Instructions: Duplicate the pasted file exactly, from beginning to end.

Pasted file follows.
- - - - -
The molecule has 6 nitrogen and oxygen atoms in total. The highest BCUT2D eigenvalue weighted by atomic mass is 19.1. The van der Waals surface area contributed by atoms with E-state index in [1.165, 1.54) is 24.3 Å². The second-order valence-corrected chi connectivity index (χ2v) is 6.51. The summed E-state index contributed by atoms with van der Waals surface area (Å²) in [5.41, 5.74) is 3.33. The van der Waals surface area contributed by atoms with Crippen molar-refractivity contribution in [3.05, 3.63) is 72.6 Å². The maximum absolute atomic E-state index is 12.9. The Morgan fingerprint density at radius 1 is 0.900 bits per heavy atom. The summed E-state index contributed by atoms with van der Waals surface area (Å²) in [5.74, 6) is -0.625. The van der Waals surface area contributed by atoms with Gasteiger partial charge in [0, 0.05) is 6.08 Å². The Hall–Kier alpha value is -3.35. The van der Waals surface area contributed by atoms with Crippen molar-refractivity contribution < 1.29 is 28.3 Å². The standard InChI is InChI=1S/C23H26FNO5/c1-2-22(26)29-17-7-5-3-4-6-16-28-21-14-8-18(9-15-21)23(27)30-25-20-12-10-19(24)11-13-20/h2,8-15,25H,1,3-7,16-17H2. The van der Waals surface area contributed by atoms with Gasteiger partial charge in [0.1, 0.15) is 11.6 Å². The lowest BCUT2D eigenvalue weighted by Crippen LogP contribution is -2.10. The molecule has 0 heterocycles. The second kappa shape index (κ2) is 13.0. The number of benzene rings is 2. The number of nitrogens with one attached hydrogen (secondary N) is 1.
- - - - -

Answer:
The molecule has 6 nitrogen and oxygen atoms in total. The highest BCUT2D eigenvalue weighted by atomic mass is 19.1. The van der Waals surface area contributed by atoms with E-state index in [1.165, 1.54) is 24.3 Å². The second-order valence-corrected chi connectivity index (χ2v) is 6.51. The summed E-state index contributed by atoms with van der Waals surface area (Å²) in [5.41, 5.74) is 3.33. The van der Waals surface area contributed by atoms with Crippen molar-refractivity contribution in [3.05, 3.63) is 72.6 Å². The maximum absolute atomic E-state index is 12.9. The Morgan fingerprint density at radius 1 is 0.900 bits per heavy atom. The summed E-state index contributed by atoms with van der Waals surface area (Å²) in [5.74, 6) is -0.625. The van der Waals surface area contributed by atoms with Gasteiger partial charge in [0, 0.05) is 6.08 Å². The Hall–Kier alpha value is -3.35. The van der Waals surface area contributed by atoms with Crippen molar-refractivity contribution < 1.29 is 28.3 Å². The standard InChI is InChI=1S/C23H26FNO5/c1-2-22(26)29-17-7-5-3-4-6-16-28-21-14-8-18(9-15-21)23(27)30-25-20-12-10-19(24)11-13-20/h2,8-15,25H,1,3-7,16-17H2. The van der Waals surface area contributed by atoms with Gasteiger partial charge in [0.1, 0.15) is 11.6 Å². The lowest BCUT2D eigenvalue weighted by Crippen LogP contribution is -2.10. The molecule has 0 heterocycles. The second kappa shape index (κ2) is 13.0. The number of benzene rings is 2. The number of nitrogens with one attached hydrogen (secondary N) is 1.